The lure of the open road is hard to deny, not to mention the independence that goes along with hitting the streets. But what happens when getting behind the wheel is no longer an issue of personal freedom but of personal safety? And the safety of others on the road?
“So many families run into this issue as it is often the first sign of dementia,” said Kristie Miner, Reflections Program director at Westgate Manor in Bangor. “People may get lost while driving or are employing unsafe practices, and this is clearly seen by the family and a sign that something needs to be done.”
But how should the subject be approached with an independent loved one who most likely is unaware of the hazards or unwilling to discuss them?
Miner has a plan. If you are worried about someone you love who has memory problems but is still driving, attend the Finding a Balance presentation, offered by Dawn Byrne-Richmond, state of Maine driving instructor and AARP Driving Safety instructor of TGFTIB Driving School, 7-9 p.m. Thursday, April 9, at Westgate Manor, 750 Union St., Bangor. There is no cost and the public is welcome. This presentation is geared to help “family members, caregivers and friends address this delicate matter of giving up the keys,” said Miner.
“It can be hard to judge when it is appropriate to have the conversation,” she added. “And for many adult children, this is a new role as they have never been in a position of telling their parents what to do, yet there is an inherent responsibility resting on the children’s shoulders. The challenge is to preserve a person’s sense of independence for as long as possible, while simultaneously protecting the safety of that person and others.”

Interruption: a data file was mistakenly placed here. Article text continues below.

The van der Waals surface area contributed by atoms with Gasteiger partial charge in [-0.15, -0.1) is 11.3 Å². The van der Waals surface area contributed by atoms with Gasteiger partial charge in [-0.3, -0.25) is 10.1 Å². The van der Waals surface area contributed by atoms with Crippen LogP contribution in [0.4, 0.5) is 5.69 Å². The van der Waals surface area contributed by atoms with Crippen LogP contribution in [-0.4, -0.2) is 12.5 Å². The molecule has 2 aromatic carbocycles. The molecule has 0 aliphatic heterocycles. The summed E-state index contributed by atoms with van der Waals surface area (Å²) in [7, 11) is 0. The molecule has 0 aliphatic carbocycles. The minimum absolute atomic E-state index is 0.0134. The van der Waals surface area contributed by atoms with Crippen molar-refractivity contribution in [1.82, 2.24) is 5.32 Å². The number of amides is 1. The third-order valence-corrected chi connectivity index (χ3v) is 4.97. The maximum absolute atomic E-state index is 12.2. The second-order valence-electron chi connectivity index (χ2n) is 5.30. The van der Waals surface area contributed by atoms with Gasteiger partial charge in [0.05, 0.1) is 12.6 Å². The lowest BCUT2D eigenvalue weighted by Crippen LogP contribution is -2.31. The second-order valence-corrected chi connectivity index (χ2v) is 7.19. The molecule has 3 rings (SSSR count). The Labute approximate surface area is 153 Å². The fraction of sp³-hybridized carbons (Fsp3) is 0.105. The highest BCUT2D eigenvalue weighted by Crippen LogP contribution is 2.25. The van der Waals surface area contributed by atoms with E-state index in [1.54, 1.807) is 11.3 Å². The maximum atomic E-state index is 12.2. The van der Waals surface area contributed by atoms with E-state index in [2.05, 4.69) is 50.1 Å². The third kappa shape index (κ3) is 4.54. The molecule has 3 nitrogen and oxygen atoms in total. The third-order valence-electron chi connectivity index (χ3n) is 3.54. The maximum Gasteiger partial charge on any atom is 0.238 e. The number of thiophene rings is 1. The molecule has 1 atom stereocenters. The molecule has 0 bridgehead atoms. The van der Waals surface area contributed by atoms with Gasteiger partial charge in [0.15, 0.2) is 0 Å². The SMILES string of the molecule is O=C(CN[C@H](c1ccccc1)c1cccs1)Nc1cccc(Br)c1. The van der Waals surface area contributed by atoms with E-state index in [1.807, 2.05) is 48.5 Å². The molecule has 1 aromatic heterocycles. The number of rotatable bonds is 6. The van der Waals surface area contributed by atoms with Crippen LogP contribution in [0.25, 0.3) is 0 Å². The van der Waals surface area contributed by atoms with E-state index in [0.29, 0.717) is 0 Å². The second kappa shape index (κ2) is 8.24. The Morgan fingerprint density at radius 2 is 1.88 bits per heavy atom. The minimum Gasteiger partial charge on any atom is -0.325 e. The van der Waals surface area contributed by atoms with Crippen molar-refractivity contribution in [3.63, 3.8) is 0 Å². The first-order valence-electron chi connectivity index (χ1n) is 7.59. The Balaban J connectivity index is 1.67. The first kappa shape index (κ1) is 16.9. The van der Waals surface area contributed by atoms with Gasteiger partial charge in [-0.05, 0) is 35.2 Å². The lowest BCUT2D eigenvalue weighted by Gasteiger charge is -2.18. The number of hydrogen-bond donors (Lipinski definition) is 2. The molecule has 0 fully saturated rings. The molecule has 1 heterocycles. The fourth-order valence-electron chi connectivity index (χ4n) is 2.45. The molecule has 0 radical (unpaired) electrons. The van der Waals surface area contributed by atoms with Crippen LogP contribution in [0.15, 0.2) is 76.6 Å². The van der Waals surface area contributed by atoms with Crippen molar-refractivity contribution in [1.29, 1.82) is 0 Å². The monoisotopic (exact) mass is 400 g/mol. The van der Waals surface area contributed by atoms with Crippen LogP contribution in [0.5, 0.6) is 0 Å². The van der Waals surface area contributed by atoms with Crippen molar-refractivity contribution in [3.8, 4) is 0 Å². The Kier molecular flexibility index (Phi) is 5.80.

As with everything in life, driving ability is individualized. As we age, our skill level tends to deteriorate, and while some people drive into their 90s, others may be unable to stay behind the wheel.
Being diagnosed with Alzheimer’s or another kind of dementia will not automatically get a person’s license pulled nor should it. However, since it is often difficult to determine when someone with Alzheimer’s or dementia becomes a danger on the road, it is up to the family and the person’s health care provider to start the conversation and in some cases make the decision to end the person’s driving.
For example, “a person’s attention span, distance perception or the ability to process information, which makes it difficult to respond safely in potentially hazardous driving situations,” said Miner.
Other warning signs of driving problems listed on www.thehartford.com/alzheimers include:
ä Riding the brake.
ä Easily distracted while driving.
ä Other drivers often honk horns.
ä Hitting curbs.
ä Scrapes or dents on the car, mailbox or garage.
ä Increased agitation or irritation when driving.
ä Uses copilot.
ä Near misses or car accident.
ä Confusion at exits and getting lost in familiar places.
ä Confusing the gas and brake pedals.
There also is a worksheet available from www.thehartford.com/alzheimers, Warning Signs for Drivers with Dementia, that provides a “systematic, objective way to assess driving over time. It can help caregivers be more attentive to any decline in abilities,” according to the Web site. If you don’t have a computer and would like a copy of this worksheet, call Eastern Area Agency on Aging and one will be mailed to you.
Keep in mind that the regularity and seriousness of unsafe driving incidents is a red flag, said Miner, and that several small incidents or a major incident may necessitate action on the family’s part.
Many seniors recognize problems that they may have with driving and make the decision themselves, such as curtailing night driving. The difference is that people with dementia may be unable to recognize the changes and consequently are unable to respond to their decreased skill level.
For information on the Finding a Balance presentation, call Miner at Westgate Manor, 942-7336.
Carol Higgins Taylor is director of communications at Eastern Area Agency on Aging. E-mail Higgins Taylor at email@example.com. For information on EAAA, call 941-2865, 800-432-7812, e-mail firstname.lastname@example.org or log on EAAA.org. TTY 992-0150.